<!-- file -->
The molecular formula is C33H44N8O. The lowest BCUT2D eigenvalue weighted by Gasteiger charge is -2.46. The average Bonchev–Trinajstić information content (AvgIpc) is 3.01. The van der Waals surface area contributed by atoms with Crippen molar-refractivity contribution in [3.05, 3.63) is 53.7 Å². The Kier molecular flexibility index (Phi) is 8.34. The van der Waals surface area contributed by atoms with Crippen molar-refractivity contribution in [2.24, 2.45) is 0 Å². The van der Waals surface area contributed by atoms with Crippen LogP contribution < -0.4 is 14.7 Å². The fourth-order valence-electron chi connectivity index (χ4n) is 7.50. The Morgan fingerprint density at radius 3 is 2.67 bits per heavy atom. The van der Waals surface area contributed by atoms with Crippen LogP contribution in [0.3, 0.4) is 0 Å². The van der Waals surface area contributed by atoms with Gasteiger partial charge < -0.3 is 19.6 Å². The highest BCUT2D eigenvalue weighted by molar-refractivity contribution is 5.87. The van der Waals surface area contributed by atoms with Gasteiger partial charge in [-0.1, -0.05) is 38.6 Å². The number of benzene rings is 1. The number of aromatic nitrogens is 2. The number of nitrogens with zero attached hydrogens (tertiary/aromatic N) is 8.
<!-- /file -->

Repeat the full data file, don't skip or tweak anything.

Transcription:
The molecular formula is C33H44N8O. The lowest BCUT2D eigenvalue weighted by Gasteiger charge is -2.46. The average Bonchev–Trinajstić information content (AvgIpc) is 3.01. The van der Waals surface area contributed by atoms with Crippen molar-refractivity contribution in [3.05, 3.63) is 53.7 Å². The Kier molecular flexibility index (Phi) is 8.34. The van der Waals surface area contributed by atoms with Crippen molar-refractivity contribution in [2.24, 2.45) is 0 Å². The van der Waals surface area contributed by atoms with Crippen LogP contribution < -0.4 is 14.7 Å². The fourth-order valence-electron chi connectivity index (χ4n) is 7.50. The Morgan fingerprint density at radius 3 is 2.67 bits per heavy atom. The van der Waals surface area contributed by atoms with Crippen LogP contribution in [0.3, 0.4) is 0 Å². The van der Waals surface area contributed by atoms with Gasteiger partial charge < -0.3 is 19.6 Å². The highest BCUT2D eigenvalue weighted by molar-refractivity contribution is 5.87. The van der Waals surface area contributed by atoms with Gasteiger partial charge in [-0.1, -0.05) is 38.6 Å². The number of benzene rings is 1. The number of aromatic nitrogens is 2. The number of nitrogens with zero attached hydrogens (tertiary/aromatic N) is 8.